Obviously we don’t know much at all about IVC mathematics, but:
Excavations … have uncovered evidence of the use of “practical mathematics”. The people of the IVC manufactured bricks whose dimensions were in the proportion 4:2:1, considered favourable for the stability of a brick structure. They used a standardised system of weights based on the ratios: 1/20, 1/10, 1/5, 1/2, 1, 2, 5, 10, 20, 50, 100, 200, and 500, with the unit weight equaling approximately 28 grams … They mass-produced weights in regular geometrical shapes, which included hexahedra, barrels, cones, and cylinders, thereby demonstrating knowledge of basic geometry.
The inhabitants of Indus civilisation also tried to standardise measurement of length to a high degree of accuracy. They designed a ruler—the Mohenjo-daro ruler—whose unit of length (approximately 1.32 inches or 3.4 centimetres) was divided into ten equal parts. Bricks manufactured in ancient Mohenjo-daro often had dimensions that were integral multiples of this unit of length.
Among other things, they contain the world’s earliest known system of flush toilets. These existed in many homes, and were connected to a common sewerage pipe. Most houses also had private wells. City walls functioned as a barrier against floods.
The urban areas of the Indus Valley civilization provided public and private baths, sewage was disposed through underground drains built with precisely laid bricks, and a sophisticated water management system with numerous reservoirs was established. In the drainage systems, drains from houses were connected to wider public drains.
Lothal, a port city located in India, contains the world’s earliest known docks, and may have been a Harappan colony, far from the heartland of the IVC:
Before the arrival of Harappan people (c. 3000 BCE), Lothal was a small village next to the river providing access to the mainland from the Gulf of Khambhat. The indigenous people maintained a prosperous economy, attested by the discovery of copper objects, beads and semi-precious stones. … Harappans were attracted to Lothal for its sheltered harbour, rich cotton and rice-growing environment and bead-making industry. The beads and gems of Lothal were in great demand in the west. The settlers lived peacefully with the Red Ware people, who adopted their lifestyle, evidenced from the flourishing trade and changing working techniques. Harappans began producing the indigenous ceramic goods, adopting the manner from the natives.
And, typical of the IVC:
The uniform organisation of the town and its institutions give evidence that the Harappans were a very disciplined people. … Municipal administration was strict – the width of most streets remained the same over a long time, and no encroached structures were built. Householders possessed a sump, or collection chamber to deposit solid waste in order to prevent the clogging of city drains. Drains, manholes and cesspools kept the city clean and deposited the waste in the river, which was washed out during high tide. A new provincial style of Harappan art and painting was pioneered. The new approaches included realistic portrayals of animals in their natural surroundings. Metalware, gold and jewellery and tastefully decorated ornaments attest to the culture and prosperity of the people of Lothal.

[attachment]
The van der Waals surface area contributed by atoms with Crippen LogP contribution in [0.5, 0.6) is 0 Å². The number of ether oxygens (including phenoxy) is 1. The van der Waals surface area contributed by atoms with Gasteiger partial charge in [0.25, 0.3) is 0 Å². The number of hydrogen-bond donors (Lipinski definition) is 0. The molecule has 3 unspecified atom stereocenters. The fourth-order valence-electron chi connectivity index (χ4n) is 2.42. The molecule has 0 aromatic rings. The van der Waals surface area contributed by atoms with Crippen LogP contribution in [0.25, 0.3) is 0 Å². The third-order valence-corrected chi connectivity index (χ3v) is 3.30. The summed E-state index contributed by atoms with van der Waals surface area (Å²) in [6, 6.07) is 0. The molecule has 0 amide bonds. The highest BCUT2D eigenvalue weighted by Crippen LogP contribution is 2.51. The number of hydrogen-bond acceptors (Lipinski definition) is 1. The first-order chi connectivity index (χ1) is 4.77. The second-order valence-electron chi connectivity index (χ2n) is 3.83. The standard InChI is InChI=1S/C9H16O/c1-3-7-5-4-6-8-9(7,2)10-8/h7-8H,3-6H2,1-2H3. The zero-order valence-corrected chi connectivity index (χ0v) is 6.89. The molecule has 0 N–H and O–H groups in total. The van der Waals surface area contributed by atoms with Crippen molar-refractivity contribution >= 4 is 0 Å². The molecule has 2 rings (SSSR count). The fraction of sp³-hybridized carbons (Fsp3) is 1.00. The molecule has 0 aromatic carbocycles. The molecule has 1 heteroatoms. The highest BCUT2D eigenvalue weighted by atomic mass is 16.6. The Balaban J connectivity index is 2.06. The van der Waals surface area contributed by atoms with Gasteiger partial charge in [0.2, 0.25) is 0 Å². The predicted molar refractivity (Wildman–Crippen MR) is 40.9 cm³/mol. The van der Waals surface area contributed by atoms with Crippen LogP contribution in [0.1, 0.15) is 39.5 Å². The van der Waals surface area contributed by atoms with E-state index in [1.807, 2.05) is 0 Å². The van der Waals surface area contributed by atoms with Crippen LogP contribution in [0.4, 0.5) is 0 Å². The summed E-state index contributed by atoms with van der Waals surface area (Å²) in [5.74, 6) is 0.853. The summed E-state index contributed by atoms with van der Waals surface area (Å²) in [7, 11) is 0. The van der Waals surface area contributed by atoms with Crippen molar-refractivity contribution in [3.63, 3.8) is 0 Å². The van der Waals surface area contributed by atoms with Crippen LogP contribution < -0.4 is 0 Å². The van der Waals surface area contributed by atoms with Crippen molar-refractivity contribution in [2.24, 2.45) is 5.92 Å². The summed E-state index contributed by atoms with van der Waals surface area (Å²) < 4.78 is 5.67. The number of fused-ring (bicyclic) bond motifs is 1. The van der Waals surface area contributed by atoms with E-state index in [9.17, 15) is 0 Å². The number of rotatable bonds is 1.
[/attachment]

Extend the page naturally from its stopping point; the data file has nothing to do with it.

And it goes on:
Most of their equipment: metal tools, weights, measures, seals, earthenware and ornaments were of the uniform standard and quality found across the Indus civilization. Lothal was a major trade centre, importing en masse raw materials like copper, chert and semi-precious stones from Mohenjo-daro and Harappa, and mass distributing to inner villages and towns. It also produced large quantities of bronze celts, fish-hooks, chisels, spears and ornaments. Lothal exported its beads, gemstones, ivory and shells. The stone blade industry catered to domestic needs—fine chert was imported from the Larkana valley or from Bijapur in modern Karnataka. Bhagatrav supplied semi-precious stones while chank shell came from Dholavira and Bet Dwarka. An intensive trade network gave the inhabitants great prosperity. The network stretched across the frontiers to Egypt, Bahrain and Sumer. One of the evidence of trade in Lothal is the discovery of typical Persian gulf seals, a circular button seal
I love these descriptions, but given the politics involved, I remain wary that the case may be overstated.
So what happened to the IVC? There are many theories, ranging from the far-fetched (“aliens nuked it”) to the perfectly reasonable (“shifting weather patterns made the area too dry.”) Invasion by the Indo-Aryan people could also have destroyed many cities. A massive flood hit Lothal in 1900 BC, which destroyed much of the city. Wikipedia’s description of the aftermath reminds me of the post-apocalyptic nature of the collapse of Rome:
Archaeological evidence shows that the site continued to be inhabited, albeit by a much smaller population devoid of urban influences. The few people who returned to Lothal could not reconstruct and repair their city, but surprisingly continued to stay and preserved religious traditions, living in poorly built houses and reed huts. That they were the Harappan peoples is evidenced by the analyses of their remains in the cemetery. While the trade and resources of the city were almost entirely gone, the people retained several Harappan ways in writing, pottery and utensils. About this time ASI archaeologists record a mass movement of refugees from Punjab and Sindh into Saurashtra and to the valley of Sarasvati (1900–1700 BCE). Hundreds of ill-equipped settlements have been attributed to this people as Late Harappans a completely de-urbanised culture characterised by rising illiteracy, less complex economy, unsophisticated administration and poverty.